Summer Camps & Gen ZSubmitted by DeDora Capital on June 2nd, 2017
by Will Becker, AWMA/AIF
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This update talks about Summer Camps and Generation Z. Enjoy!
The school year is almost over. By the next update, Summer Camps will be up and running across the country, including a whole bunch of them here in Napa. First, a note for teachers: Thank you for another year of educating the kids! From 2008 - 2011, I was one of the 1.5 million people that worked at Summer Camps each year (I was at Conservation Corps North Bay). That experience gave me profound respect for the folks that run camps every year. They are often the unsung hero's of a great summer, though if you attended a camp and had a great camp counselor then you know exactly how much of a positive impact they can make! Without further ado, here are some highlights from the 107 year old American Camp Association.
- "Camp is an $18 billion industry."
- "More than 14,000 day and resident camps exist in the U.S. 8,400 are resident (overnight) and 5,600 are day camps."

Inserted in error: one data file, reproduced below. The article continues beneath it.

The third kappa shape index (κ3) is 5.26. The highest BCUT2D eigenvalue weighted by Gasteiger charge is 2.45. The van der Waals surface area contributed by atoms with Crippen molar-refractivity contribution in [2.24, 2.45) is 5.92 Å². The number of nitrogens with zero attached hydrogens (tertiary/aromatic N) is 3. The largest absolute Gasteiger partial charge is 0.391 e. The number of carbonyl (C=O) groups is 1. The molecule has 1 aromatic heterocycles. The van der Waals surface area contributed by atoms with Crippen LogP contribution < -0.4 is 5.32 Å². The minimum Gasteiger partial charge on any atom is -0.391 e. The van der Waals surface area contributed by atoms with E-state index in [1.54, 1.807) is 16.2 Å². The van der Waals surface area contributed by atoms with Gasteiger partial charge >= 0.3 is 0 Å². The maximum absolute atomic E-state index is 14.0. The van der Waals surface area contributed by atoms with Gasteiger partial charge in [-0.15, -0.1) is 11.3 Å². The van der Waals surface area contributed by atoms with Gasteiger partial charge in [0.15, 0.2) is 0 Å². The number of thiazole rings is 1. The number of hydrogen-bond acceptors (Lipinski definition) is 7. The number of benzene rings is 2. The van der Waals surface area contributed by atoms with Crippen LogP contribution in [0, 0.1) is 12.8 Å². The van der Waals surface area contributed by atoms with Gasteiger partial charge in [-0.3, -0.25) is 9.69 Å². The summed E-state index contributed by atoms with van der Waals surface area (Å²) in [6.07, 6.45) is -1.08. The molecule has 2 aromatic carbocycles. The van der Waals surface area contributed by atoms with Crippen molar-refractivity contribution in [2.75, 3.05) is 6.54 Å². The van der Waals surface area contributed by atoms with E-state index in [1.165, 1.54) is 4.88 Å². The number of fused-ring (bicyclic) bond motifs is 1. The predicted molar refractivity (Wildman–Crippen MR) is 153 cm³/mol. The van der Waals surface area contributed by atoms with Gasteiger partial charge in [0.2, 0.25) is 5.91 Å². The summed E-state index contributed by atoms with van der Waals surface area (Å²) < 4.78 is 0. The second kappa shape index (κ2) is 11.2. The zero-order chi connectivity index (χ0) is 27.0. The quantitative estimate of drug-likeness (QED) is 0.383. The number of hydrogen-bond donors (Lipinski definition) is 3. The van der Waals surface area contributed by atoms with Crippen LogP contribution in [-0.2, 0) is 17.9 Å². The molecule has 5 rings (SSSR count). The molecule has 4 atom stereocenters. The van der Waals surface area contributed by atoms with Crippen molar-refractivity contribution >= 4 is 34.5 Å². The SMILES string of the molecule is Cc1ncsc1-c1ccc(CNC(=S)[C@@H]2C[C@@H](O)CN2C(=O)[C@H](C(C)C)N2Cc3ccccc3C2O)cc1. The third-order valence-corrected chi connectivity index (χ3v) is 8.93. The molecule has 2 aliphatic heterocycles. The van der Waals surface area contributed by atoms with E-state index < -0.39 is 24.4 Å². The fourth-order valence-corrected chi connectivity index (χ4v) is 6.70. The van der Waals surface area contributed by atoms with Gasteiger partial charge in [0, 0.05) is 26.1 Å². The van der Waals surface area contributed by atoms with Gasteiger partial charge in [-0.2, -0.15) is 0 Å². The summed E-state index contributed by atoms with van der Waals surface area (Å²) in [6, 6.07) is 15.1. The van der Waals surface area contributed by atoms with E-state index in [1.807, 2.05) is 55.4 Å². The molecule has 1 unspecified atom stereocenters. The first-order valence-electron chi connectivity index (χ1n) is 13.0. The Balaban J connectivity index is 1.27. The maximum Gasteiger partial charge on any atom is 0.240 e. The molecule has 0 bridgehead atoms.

- Plus, these numbers are trending up: "82% of camps report enrollment that stayed the same or increased within the past five years,"
- What do the camps typically do?
- The American Camp Association says that "86% of camps offer recreational swimming, 63% offer camping skills, 47% offer climbing/rappelling, 34% offer horseback riding, 75% teambuilding, 41% community service, 23% farming/ranching/gardening, and 21% wilderness trips."
- What do the camps typically cost?
Speaking of the youth... two recent studies on "Generation Z" caught my eye this week. Gen Z is generally defined as the crop of kids born after Millennials, or those born after about 1995 and mostly under the age of 21. Before I go any further, let me say for the record that there are tons of assumptions and generalizations in these generational stereotypes. Plus, these youngsters are only just now starting to enter the workforce... so there is a lot we still don't know about how they approach work and careers. But initial info can be helpful as this large segment of our population enters adulthood.